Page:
Who are you?
Let’s back away from this for a moment. We’ll be back, but I’d like to take a more circuitous route. To climb the old corporate ladder you had to first understand that ladder, you had to know where the next rung lay and how to reach it. If the ladder – and understanding it – is no longer the defining career paradigm, what is replacing it?
In today’s corporate structure, knowing yourself rather than knowing the corporate career paths is of greater value to both you and the company. What do you want? What can you offer? What in your skill set is valuable to an employer? But before you can answer these questions, you must first…know thyself.
Let’s back even further away. Let’s back right up to the point where there is only you. This is where it starts and ends. You might find this odd, but most people don’t know their strengths and weaknesses. That’s not to say they’re clueless, but most people have simply never taken the time to ask themselves the right questions. What are those tasks that you lose yourself in? The last time you totally lost track of time at work, what were you doing? Your answers are the things you are naturally good at – your strengths.
What are the tasks you hate? Which tasks leave you looking at the clock, trying to figure out when you can finish or go home? These are your weaknesses.
As an interesting exercise, for a week, write down what you are doing at work. Make note of the circumstances when you lose track of time (strength) and when you are keeping track of time (weakness).
Yesterday we were told to ‘work on our weaknesses.’ It was one of the top ten things bosses told their staff. Well-meaning advice, but it tends to leave people pursuing tasks and career goals they’re not naturally good at. We had a client recently who, upon being told by management to work on his weaknesses, dedicated himself to a career path that demanded extremely logical thought processes. Unfortunately he was an amazingly intuitive type thinker, inventive and imaginative. As you might well guess, he was miserable and no longer considered a star performer. He over-corrected, working on his weaknesses did little to maximize his value to himself or the company.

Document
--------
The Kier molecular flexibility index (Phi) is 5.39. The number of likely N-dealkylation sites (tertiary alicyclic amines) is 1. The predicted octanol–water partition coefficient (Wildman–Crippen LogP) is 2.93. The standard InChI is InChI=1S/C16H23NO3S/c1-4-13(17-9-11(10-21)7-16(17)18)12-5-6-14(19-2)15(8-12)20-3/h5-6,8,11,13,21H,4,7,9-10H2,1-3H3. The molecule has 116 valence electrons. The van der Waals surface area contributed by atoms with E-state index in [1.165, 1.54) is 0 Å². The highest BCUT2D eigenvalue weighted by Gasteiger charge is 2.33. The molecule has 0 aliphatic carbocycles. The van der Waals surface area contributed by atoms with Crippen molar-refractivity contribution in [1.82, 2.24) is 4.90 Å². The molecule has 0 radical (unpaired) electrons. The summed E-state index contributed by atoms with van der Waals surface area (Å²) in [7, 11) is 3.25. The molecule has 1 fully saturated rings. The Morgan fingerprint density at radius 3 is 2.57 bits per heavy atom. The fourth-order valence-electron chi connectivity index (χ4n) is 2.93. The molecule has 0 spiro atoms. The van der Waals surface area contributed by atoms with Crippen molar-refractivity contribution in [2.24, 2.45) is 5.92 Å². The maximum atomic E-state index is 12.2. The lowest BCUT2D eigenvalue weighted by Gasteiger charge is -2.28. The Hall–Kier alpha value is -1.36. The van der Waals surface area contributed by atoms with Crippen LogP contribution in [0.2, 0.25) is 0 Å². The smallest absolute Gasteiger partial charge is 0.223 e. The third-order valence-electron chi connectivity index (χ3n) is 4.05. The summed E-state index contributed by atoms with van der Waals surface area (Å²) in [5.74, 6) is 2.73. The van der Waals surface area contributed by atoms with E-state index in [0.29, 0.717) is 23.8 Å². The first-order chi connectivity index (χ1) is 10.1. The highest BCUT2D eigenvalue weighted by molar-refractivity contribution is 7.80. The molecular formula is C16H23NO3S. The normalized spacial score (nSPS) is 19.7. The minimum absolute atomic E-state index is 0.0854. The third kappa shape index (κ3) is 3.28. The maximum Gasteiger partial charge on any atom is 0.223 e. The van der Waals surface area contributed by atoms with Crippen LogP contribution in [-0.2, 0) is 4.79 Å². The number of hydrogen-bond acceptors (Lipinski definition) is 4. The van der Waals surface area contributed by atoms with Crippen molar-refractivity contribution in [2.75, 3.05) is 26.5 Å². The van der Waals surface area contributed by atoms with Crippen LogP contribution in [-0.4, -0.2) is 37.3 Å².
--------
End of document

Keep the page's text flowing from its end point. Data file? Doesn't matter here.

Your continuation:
So what has replaced the ‘work on your weaknesses’ paradigm?
Maximize your strengths, minimize your weaknesses. I’m not suggesting you totally ignore your weaknesses, just that they shouldn’t be your priority. They aren’t what makes you valuable.
Let’s bring it all together now. You’ve asked yourself the questions. You’re discovering who you are and, by extension, you’ve learned what you’re naturally good at.
- Make sure your strengths match your job requirements – you will be more happy and more naturally successful when you make this match.
- Tell people. Tell them what you are good at. Indulge in a little shameless self-promotion. You see, what you may overlook is the fact that other people don’t really know what you are good at. They have their own ideas, but if you don’t tell them, they’re just guessing. And they might well be wrong. Take the time. Think of yourself as a product, and go sell that product. When you are doing what you are good at, when you are maximizing your strengths, you will be your most valuable, happy, and fulfilled.
Know thyself. That ‘simple’ two-word statement was at the core of ancient civilizations such as Egyptian, Hindu, and Greek that were the foundation for western civilization and philosophy today. So there’s lots of precedent for treating it as a profound thought. And besides being a fun exercise, learning to recognize your strengths – and you usually find they’ve been there all along – and how they can be developed in all areas of your life, takes you from being a square peg in a round hole to you know what. It makes you fit. Fit for success, however you define it. And that’s pretty profound for all of us.